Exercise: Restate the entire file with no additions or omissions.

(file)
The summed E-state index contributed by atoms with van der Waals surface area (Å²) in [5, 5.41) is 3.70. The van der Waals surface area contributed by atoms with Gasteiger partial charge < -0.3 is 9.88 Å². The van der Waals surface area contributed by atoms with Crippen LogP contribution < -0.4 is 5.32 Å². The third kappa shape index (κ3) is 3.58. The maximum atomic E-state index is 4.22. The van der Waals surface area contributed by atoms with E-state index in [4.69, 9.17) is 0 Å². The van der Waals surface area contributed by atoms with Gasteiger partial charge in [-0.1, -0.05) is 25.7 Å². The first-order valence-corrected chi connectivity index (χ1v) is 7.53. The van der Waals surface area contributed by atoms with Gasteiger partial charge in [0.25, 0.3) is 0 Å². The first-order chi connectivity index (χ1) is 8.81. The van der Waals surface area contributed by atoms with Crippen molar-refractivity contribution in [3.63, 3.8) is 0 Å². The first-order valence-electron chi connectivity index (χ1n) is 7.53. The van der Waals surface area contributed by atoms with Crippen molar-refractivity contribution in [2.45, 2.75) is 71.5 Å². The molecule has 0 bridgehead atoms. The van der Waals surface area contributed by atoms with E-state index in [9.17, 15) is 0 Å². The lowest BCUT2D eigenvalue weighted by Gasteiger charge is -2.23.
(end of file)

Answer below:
The summed E-state index contributed by atoms with van der Waals surface area (Å²) in [5, 5.41) is 3.70. The van der Waals surface area contributed by atoms with Gasteiger partial charge < -0.3 is 9.88 Å². The van der Waals surface area contributed by atoms with Crippen LogP contribution < -0.4 is 5.32 Å². The third kappa shape index (κ3) is 3.58. The maximum atomic E-state index is 4.22. The van der Waals surface area contributed by atoms with E-state index in [4.69, 9.17) is 0 Å². The van der Waals surface area contributed by atoms with Gasteiger partial charge in [-0.1, -0.05) is 25.7 Å². The first-order valence-corrected chi connectivity index (χ1v) is 7.53. The van der Waals surface area contributed by atoms with Gasteiger partial charge in [0.25, 0.3) is 0 Å². The first-order chi connectivity index (χ1) is 8.81. The van der Waals surface area contributed by atoms with Crippen molar-refractivity contribution in [3.63, 3.8) is 0 Å². The first-order valence-electron chi connectivity index (χ1n) is 7.53. The van der Waals surface area contributed by atoms with Crippen molar-refractivity contribution in [2.45, 2.75) is 71.5 Å². The molecule has 0 bridgehead atoms. The van der Waals surface area contributed by atoms with E-state index in [9.17, 15) is 0 Å². The lowest BCUT2D eigenvalue weighted by Gasteiger charge is -2.23.